World Library  
Flag as Inappropriate
Email this Article

1965 Orange Bowl

Article Id: WHEBN0030597383
Reproduction Date:

Title: 1965 Orange Bowl  
Author: World Heritage Encyclopedia
Language: English
Subject: 1964 Texas Longhorns football team, 1966 Orange Bowl, 1943 Orange Bowl, 1972 Orange Bowl, 1975 Orange Bowl
Publisher: World Heritage Encyclopedia

1965 Orange Bowl

1965 Orange Bowl
1 2 3 4 Total
Texas 7 14 0 0 21
Alabama 0 7 7 3 17
Date January 1, 1965
Season 1964
Stadium Orange Bowl
Location Miami, Florida
MVP Joe Namath, Alabama QB
Attendance 72,880
United States TV coverage
Network NBC
Announcers Curt Gowdy, Paul Christman

The 1965 Orange Bowl, part of the 1964 bowl game season, took place on January 1, 1965, at the Orange Bowl Stadium in Miami, Florida. The competing teams were the Alabama Crimson Tide, representing the Southeastern Conference (SEC), and the Texas Longhorns, representing the Southwest Conference (SWC). Texas won the game 21–17.



The 1964 Alabama squad finished the regular season as both SEC and national champions with a record of 10–0.[1] During the Iron Bowl, Alabama accepted a bid to play in the Orange Bowl from bowl officials.[2] The appearance marked the fourth for Alabama in the Orange Bowl, and their 18th overall bowl appearance. With USC upsetting Notre Dame 20–17 on the final weekend of the season, Alabama was selected as the 1964 national champions by both the AP and UPI prior to the bowl game.[1]


Opening the season as defending national champions, the Longhorns finished the regular season with a record of 9–1. Only a 14–13 loss against Arkansas in week five kept the Longhorns from repeating as National Champions.[3]

Game summary

After the defense stopped Alabama at the one-yard line on fourth down, Texas responded quickly with the first score of the evening.[4] After moving the ball 20 yards, Longhorn Jim Hudson.[4] Alabama cut the lead in half later in the second quarter when Joe Namath hit Wayne Trimble for a 7-yard touchdown reception.[4][5] On the following possession, Alabama blocked a 35-yard David Conway field goal attempt, recovered the ball, but fumbled it on the return, which Texas recovered.[4] Ernie Koy capped the ensuing 38-yard drive with a two-yard touchdown run to give the Longhorns a 21–7 halftime lead.[4] Alabama was unable to take the lead in only scoring ten second half points. The first came on a 20-yard Ray Perkins touchdown reception from Namath and the second on a 26-yard Dave Ray field goal.[4] Although on the losing side, Alabama quarterback Joe Namath was selected as the games Most Valuable Player for completing 18 of 37 passes for 255 yards and a pair of touchdowns.[5]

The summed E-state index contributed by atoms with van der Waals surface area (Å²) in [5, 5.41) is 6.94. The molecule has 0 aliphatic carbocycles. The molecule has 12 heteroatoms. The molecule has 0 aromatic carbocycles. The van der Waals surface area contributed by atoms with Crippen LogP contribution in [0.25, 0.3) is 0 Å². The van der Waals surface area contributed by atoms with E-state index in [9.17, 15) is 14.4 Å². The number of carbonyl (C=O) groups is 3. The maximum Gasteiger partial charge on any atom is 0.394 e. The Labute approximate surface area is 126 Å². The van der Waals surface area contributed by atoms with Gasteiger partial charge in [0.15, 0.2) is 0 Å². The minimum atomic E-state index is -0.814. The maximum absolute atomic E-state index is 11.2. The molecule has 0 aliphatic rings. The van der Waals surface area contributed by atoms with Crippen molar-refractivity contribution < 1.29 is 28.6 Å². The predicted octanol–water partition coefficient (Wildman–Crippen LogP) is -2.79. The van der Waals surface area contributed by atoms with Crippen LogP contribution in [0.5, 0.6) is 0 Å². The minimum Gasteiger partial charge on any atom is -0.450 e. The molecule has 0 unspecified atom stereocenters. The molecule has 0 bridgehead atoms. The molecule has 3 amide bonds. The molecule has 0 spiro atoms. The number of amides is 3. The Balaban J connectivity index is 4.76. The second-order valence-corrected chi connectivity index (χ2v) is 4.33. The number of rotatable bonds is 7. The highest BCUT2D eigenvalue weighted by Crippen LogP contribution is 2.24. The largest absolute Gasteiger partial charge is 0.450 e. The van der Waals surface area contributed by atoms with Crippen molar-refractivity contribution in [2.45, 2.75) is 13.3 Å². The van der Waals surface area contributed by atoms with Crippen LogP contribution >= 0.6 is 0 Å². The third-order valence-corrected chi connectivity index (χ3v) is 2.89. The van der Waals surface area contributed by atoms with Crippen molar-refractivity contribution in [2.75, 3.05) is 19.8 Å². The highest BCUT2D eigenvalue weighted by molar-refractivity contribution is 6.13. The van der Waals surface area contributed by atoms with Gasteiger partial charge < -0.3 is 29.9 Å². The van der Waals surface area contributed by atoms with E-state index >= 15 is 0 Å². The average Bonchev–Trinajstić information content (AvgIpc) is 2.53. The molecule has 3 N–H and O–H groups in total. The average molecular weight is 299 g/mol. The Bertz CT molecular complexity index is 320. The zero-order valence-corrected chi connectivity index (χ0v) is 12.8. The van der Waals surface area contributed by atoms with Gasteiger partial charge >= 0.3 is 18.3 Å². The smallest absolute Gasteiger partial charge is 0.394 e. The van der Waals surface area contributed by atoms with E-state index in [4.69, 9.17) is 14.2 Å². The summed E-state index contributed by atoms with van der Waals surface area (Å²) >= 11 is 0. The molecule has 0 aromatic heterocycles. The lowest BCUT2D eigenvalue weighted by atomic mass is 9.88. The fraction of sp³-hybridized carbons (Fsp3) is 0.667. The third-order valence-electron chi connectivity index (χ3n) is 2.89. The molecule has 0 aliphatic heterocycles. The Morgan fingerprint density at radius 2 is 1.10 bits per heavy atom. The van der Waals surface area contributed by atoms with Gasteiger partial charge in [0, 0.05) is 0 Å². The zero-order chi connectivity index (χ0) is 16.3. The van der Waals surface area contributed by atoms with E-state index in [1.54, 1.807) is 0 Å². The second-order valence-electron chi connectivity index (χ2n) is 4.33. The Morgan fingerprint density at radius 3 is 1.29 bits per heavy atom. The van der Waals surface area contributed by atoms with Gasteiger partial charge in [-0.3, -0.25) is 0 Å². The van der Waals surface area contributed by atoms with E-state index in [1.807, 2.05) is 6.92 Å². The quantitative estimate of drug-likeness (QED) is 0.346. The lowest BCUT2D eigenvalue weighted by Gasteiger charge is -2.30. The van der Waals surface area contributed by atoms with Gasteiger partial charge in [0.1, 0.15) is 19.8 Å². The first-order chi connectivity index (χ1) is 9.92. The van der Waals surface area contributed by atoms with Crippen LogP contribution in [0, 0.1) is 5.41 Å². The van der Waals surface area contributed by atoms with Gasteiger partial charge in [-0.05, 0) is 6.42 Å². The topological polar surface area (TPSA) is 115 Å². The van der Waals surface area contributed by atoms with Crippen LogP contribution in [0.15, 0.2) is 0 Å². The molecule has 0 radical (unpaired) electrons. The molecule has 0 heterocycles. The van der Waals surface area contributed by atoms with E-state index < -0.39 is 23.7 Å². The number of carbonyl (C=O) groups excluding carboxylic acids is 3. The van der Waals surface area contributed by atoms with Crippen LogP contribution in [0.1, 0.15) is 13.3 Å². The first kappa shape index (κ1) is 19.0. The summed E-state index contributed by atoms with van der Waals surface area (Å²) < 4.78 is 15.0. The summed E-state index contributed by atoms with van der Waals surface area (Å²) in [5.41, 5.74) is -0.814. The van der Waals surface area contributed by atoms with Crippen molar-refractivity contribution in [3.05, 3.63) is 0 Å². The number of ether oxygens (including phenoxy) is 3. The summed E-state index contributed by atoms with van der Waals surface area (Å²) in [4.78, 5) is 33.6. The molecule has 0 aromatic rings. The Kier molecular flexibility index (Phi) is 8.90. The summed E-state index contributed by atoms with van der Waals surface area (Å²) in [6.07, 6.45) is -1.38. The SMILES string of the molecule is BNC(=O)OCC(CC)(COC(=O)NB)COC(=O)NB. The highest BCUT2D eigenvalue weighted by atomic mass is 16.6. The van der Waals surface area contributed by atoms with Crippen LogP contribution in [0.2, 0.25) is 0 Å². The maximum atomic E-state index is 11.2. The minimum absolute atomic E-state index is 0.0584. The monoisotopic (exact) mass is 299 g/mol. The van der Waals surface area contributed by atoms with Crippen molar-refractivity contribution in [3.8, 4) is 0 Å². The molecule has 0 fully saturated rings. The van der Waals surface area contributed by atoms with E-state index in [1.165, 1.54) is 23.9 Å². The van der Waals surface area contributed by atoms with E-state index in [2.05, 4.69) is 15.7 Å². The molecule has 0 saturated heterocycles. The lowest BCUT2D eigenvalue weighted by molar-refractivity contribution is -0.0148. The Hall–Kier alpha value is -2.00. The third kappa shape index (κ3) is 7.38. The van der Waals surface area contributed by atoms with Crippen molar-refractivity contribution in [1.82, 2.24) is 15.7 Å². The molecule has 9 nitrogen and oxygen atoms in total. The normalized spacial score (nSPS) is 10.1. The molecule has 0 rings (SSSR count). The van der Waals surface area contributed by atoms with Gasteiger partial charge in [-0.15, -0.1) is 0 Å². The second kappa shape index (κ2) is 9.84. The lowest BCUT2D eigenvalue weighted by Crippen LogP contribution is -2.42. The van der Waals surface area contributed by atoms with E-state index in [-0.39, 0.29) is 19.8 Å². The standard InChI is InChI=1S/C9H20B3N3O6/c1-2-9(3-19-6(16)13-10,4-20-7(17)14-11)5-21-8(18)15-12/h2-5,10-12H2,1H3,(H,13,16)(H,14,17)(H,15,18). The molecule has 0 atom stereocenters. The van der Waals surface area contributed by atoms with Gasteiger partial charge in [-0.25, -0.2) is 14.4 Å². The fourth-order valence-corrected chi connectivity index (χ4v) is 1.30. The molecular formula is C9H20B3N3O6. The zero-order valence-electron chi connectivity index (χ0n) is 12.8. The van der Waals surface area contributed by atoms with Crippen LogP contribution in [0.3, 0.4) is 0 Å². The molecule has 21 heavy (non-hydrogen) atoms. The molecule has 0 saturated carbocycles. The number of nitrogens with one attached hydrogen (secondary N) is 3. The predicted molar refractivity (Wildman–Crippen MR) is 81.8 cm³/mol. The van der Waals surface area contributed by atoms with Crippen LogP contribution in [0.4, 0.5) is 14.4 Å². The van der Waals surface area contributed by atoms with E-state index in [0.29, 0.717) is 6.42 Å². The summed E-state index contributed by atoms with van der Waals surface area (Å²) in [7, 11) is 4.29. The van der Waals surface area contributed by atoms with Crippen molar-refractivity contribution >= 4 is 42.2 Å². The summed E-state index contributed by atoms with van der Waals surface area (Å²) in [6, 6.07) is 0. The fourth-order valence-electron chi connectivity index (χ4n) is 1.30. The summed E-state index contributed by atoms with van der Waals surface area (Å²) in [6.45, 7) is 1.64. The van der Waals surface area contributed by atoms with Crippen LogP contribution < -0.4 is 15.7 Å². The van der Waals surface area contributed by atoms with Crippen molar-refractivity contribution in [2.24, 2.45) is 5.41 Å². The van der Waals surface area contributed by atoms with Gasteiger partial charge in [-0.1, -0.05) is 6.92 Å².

Scoring summary
Quarter Time Drive Team Scoring information Score
Plays Yards TOP Texas Alabama
1 00:23 99 yards Texas Ernie Koy 79-yard touchdown run, David Conway kick good 7 0
2 9:51 1 play, 69 yards Texas George Sauer 69-yard touchdown reception from Jim Hudson, David Conway kick good 14 0
2 4:34 14 plays, 87 yards Alabama Wayne Trimble 7-yard touchdown reception from Joe Namath, David Ray kick good 14 7
2 6 plays, 38 yards Texas Ernie Koy 2-yard touchdown run, David Conway kick good 21 7
3 4:34 9 plays, 63 yards Alabama Ray Perkins 20-yard touchdown reception from Joe Namath, David Ray kick good 21 14
4 32 yards Alabama 26-yard field goal by David Ray 21 17
"TOP" = time of possession. For other American football terms, see Glossary of American football. 21 17


  1. ^ a b
  2. ^
  3. ^
  4. ^ a b c d e f g
  5. ^ a b
This article was sourced from Creative Commons Attribution-ShareAlike License; additional terms may apply. World Heritage Encyclopedia content is assembled from numerous content providers, Open Access Publishing, and in compliance with The Fair Access to Science and Technology Research Act (FASTR), Wikimedia Foundation, Inc., Public Library of Science, The Encyclopedia of Life, Open Book Publishers (OBP), PubMed, U.S. National Library of Medicine, National Center for Biotechnology Information, U.S. National Library of Medicine, National Institutes of Health (NIH), U.S. Department of Health & Human Services, and, which sources content from all federal, state, local, tribal, and territorial government publication portals (.gov, .mil, .edu). Funding for and content contributors is made possible from the U.S. Congress, E-Government Act of 2002.
Crowd sourced content that is contributed to World Heritage Encyclopedia is peer reviewed and edited by our editorial staff to ensure quality scholarly research articles.
By using this site, you agree to the Terms of Use and Privacy Policy. World Heritage Encyclopedia™ is a registered trademark of the World Public Library Association, a non-profit organization.

Copyright © World Library Foundation. All rights reserved. eBooks from Project Gutenberg are sponsored by the World Library Foundation,
a 501c(4) Member's Support Non-Profit Organization, and is NOT affiliated with any governmental agency or department.